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I've seen many posts for c++/java, but nothing for C. Is it possible to allocate memory for an array of type X dynamically during run time? For example, in pseudo,

switch(data_type) 
     case1:float, create a new array of floats to use in the rest of the program
     case2:int, create new array of ints to use in the rest of the program
     case3:unsigned, ....
     // etc.

In my program I determine the data type from a text header file during run time, and then I need to create an appropriate array to store/manipulate data. Is there some kind of generic type in C?

EDIT: I need to dynamically create and DECIDE which array should be created.

Thanks, csand

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I apologize for the formatting of the question; something went wrong there. –  csand Jan 31 '11 at 19:41
    
There is no need to cast malloc, nor the implicit conversions from/to void*. –  user562374 Jan 31 '11 at 19:48

2 Answers 2

Assuming you calculate the total size, in bytes, required from the array, you can just allocate that much memory and assign it to the correct pointer type.

Ex:

void * data_ptr = malloc( data_sz );

then you can assign it to a pointer for whatever type you want:

int *array1 = (int *)data_ptr;

or

float *array2 = (float *)data_ptr;

NOTE: malloc allocates memory on the heap, so it will not be automatically freed. Make sure you free the memory you allocate at some point.

UPDATE

enum {
    DATA_TYPE_INT,
    DATA_TYPE_FLOAT,
    ...
};

typedef struct {
    int data_type;
    union {
        float * float_ptr;
        int * int_ptr;
        ...
    } data_ptr;
} data;

While this might allow you to store the pointer and tell what type of pointer you should be using, it still leaves the problem of not having to branch the behavior depending on the data type. That will be difficult because the compiler has to know the data type for assignments etc.

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Void *, totally forgot about. I think this will solve my issue. Cheers to everyone who replied. –  csand Jan 31 '11 at 20:00
    
Unfortunately this didn't help me. My problem still resides with the decision/scope of the variable. It is true that I could use void* and then cast a new array. However, how would my program know which array to use? After declaring "int *array1" or "float *array2" I need my program to use that array. Declaring array1 and array2 inside a switch or if block leaves my scope encapsulated there. What I need is: Declare generic array space -> decide data type - use array of appropriate data type. –  csand Jan 31 '11 at 20:24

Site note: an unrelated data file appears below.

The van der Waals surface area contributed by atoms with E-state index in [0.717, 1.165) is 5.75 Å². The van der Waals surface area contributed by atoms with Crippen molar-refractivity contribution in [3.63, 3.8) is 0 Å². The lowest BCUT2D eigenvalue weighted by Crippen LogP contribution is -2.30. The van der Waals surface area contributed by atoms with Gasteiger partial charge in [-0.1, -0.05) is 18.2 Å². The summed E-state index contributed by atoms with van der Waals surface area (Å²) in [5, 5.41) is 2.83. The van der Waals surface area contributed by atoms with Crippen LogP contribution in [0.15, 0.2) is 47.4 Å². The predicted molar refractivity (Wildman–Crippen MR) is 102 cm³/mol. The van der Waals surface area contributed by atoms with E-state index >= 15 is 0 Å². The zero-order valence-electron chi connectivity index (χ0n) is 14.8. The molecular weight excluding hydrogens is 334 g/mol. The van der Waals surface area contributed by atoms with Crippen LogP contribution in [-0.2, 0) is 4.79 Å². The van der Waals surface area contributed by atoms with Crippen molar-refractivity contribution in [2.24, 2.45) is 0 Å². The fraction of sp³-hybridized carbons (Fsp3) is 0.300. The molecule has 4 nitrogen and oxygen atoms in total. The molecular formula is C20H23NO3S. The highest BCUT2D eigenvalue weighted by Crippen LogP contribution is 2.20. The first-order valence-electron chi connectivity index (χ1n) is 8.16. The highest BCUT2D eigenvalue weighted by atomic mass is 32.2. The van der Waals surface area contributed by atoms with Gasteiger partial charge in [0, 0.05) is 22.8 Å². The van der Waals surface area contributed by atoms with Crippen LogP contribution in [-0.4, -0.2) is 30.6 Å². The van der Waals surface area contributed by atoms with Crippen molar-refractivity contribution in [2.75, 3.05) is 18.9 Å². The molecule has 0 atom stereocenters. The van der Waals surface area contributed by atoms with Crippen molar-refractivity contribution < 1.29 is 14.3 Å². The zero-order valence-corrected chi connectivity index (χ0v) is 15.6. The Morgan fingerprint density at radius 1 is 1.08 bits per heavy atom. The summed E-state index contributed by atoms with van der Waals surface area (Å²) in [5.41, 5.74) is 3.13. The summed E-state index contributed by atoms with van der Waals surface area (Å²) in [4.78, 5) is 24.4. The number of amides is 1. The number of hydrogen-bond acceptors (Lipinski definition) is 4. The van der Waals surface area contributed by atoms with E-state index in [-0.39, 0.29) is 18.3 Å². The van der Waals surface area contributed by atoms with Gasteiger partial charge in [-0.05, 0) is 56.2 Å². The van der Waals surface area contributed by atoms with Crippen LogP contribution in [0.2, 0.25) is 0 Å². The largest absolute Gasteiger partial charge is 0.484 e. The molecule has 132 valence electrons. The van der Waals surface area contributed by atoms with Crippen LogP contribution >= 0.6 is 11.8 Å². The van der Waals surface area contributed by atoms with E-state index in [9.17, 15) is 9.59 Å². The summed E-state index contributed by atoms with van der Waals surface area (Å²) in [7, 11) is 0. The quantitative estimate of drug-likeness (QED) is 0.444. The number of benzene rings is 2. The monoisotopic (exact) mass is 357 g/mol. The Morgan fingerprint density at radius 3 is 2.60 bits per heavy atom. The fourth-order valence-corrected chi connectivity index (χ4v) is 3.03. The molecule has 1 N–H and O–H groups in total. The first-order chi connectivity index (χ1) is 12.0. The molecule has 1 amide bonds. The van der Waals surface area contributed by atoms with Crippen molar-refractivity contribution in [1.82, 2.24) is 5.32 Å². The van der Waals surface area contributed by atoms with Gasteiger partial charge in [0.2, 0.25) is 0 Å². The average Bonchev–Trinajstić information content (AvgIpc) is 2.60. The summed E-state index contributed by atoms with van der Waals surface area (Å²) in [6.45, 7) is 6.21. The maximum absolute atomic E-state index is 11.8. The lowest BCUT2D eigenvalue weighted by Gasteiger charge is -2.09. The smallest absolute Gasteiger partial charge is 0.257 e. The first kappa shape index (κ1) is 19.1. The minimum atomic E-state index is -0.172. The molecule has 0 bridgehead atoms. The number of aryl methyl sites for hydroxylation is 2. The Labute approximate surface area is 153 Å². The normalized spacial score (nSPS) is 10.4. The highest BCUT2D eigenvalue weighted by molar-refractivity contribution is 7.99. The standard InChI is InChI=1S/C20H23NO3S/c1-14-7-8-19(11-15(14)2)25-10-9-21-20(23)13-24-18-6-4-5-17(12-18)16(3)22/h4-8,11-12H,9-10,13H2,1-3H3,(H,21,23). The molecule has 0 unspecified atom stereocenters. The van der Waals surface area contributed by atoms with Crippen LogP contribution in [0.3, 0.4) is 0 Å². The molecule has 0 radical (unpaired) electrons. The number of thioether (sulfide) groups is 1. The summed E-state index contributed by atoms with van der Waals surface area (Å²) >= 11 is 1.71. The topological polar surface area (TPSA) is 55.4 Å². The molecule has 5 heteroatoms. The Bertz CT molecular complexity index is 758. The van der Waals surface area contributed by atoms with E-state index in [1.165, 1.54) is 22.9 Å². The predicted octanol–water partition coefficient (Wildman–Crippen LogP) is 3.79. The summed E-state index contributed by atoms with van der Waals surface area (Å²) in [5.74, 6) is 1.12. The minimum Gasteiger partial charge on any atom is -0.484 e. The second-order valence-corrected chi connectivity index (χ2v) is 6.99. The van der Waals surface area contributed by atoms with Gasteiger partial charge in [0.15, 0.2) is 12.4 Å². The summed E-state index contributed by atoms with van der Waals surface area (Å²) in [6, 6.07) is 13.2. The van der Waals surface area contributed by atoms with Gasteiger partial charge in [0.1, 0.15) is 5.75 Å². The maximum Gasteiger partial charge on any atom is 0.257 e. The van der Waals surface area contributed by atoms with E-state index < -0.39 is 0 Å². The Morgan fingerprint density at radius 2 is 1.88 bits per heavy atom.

I'm trying to avoid textually having 8 different blocks of the exact same code, except they have a different array type for each one. –  csand Jan 31 '11 at 20:28
    
@csand: Well that will be an issue because whatever the right hand value is will also depend on the type used. In terms of the pointer itself you could use a struct with a type flag and a union of the different pointer types. –  Gavin H Jan 31 '11 at 20:52
    
I'm not very familiar with unions (and am currently reading some man pages), but can you explain what you mean by type flags? –  csand Jan 31 '11 at 21:32

You're going to have a hard time doing this in C because C is statically typed and has no run-time type information. Every line of C code has to know exactly what type it is dealing with.

However, C comes with a nifty and much-abused macro preprocessor that lets you (among other things) define new functions that differ only in the static type. For example:

#define FOO_FUNCTION(t) t foo_function_##t(t a, t b) { return a + b; }

FOO_FUNCTION(int)
FOO_FUNCTION(float)

This gets you 2 functions, foo_function_int and foo_function_float, which are identical other than the name and type signature. If you're not familiar with the C preprocessor, be warned it has all sorts of fun gotchas, so read up on it before embarking on rewriting chunks of your program as macros.

Without knowing what your program looks like, I don't know how feasible this approach will be for you, but often the macro preprocessor can help you pretend that you're using a language that supports generic programming.

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